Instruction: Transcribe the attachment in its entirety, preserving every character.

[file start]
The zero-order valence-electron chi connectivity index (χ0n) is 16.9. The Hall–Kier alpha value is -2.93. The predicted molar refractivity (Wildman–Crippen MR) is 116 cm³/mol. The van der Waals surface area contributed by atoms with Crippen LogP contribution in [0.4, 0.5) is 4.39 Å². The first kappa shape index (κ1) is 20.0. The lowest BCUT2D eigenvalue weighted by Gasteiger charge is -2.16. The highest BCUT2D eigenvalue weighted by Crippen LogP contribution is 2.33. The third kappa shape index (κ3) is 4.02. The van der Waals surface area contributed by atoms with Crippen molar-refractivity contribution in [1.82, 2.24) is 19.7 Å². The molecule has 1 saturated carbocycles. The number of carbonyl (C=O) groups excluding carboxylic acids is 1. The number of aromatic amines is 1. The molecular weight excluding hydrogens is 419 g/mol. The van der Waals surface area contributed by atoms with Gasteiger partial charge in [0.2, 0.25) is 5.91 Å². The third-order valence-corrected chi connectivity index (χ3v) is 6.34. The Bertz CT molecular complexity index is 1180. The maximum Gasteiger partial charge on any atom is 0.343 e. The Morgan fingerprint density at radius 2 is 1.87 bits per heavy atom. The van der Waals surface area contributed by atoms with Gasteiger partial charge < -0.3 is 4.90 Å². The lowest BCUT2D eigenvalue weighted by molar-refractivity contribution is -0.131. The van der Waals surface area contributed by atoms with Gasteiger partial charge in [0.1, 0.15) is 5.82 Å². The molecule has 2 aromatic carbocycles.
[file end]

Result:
The zero-order valence-electron chi connectivity index (χ0n) is 16.9. The Hall–Kier alpha value is -2.93. The predicted molar refractivity (Wildman–Crippen MR) is 116 cm³/mol. The van der Waals surface area contributed by atoms with Crippen LogP contribution in [0.4, 0.5) is 4.39 Å². The first kappa shape index (κ1) is 20.0. The lowest BCUT2D eigenvalue weighted by Gasteiger charge is -2.16. The highest BCUT2D eigenvalue weighted by Crippen LogP contribution is 2.33. The third kappa shape index (κ3) is 4.02. The van der Waals surface area contributed by atoms with Crippen molar-refractivity contribution in [1.82, 2.24) is 19.7 Å². The molecule has 1 saturated carbocycles. The number of carbonyl (C=O) groups excluding carboxylic acids is 1. The number of aromatic amines is 1. The molecular weight excluding hydrogens is 419 g/mol. The van der Waals surface area contributed by atoms with Gasteiger partial charge in [0.2, 0.25) is 5.91 Å². The third-order valence-corrected chi connectivity index (χ3v) is 6.34. The Bertz CT molecular complexity index is 1180. The maximum Gasteiger partial charge on any atom is 0.343 e. The Morgan fingerprint density at radius 2 is 1.87 bits per heavy atom. The van der Waals surface area contributed by atoms with Gasteiger partial charge < -0.3 is 4.90 Å². The lowest BCUT2D eigenvalue weighted by molar-refractivity contribution is -0.131. The van der Waals surface area contributed by atoms with Gasteiger partial charge in [0.1, 0.15) is 5.82 Å². The molecule has 2 aromatic carbocycles.